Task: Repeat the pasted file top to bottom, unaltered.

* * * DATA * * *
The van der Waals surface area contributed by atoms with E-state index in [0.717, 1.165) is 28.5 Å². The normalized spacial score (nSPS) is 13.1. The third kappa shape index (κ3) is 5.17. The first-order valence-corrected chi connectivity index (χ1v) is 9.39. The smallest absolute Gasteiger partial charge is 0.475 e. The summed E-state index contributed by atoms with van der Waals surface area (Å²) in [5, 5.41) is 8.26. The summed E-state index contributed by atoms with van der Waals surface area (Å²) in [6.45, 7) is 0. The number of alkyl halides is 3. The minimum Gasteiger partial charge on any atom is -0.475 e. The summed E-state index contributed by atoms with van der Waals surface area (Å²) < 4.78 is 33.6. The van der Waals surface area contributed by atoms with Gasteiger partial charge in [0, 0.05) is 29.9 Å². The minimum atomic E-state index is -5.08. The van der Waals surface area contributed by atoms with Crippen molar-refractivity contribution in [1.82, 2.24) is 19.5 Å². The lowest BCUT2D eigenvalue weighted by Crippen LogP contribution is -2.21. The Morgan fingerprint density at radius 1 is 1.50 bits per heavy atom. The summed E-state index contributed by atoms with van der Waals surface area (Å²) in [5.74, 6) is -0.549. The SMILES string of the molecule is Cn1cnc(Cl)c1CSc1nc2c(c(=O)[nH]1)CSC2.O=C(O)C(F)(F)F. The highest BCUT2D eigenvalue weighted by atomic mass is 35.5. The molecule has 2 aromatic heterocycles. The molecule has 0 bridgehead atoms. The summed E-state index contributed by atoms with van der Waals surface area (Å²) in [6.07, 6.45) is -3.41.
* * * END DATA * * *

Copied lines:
The van der Waals surface area contributed by atoms with E-state index in [0.717, 1.165) is 28.5 Å². The normalized spacial score (nSPS) is 13.1. The third kappa shape index (κ3) is 5.17. The first-order valence-corrected chi connectivity index (χ1v) is 9.39. The smallest absolute Gasteiger partial charge is 0.475 e. The summed E-state index contributed by atoms with van der Waals surface area (Å²) in [5, 5.41) is 8.26. The summed E-state index contributed by atoms with van der Waals surface area (Å²) in [6.45, 7) is 0. The number of alkyl halides is 3. The minimum Gasteiger partial charge on any atom is -0.475 e. The summed E-state index contributed by atoms with van der Waals surface area (Å²) < 4.78 is 33.6. The van der Waals surface area contributed by atoms with Gasteiger partial charge in [0, 0.05) is 29.9 Å². The minimum atomic E-state index is -5.08. The van der Waals surface area contributed by atoms with Crippen molar-refractivity contribution in [1.82, 2.24) is 19.5 Å². The lowest BCUT2D eigenvalue weighted by Crippen LogP contribution is -2.21. The Morgan fingerprint density at radius 1 is 1.50 bits per heavy atom. The summed E-state index contributed by atoms with van der Waals surface area (Å²) in [5.74, 6) is -0.549. The SMILES string of the molecule is Cn1cnc(Cl)c1CSc1nc2c(c(=O)[nH]1)CSC2.O=C(O)C(F)(F)F. The highest BCUT2D eigenvalue weighted by atomic mass is 35.5. The molecule has 2 aromatic heterocycles. The molecule has 0 bridgehead atoms. The summed E-state index contributed by atoms with van der Waals surface area (Å²) in [6.07, 6.45) is -3.41.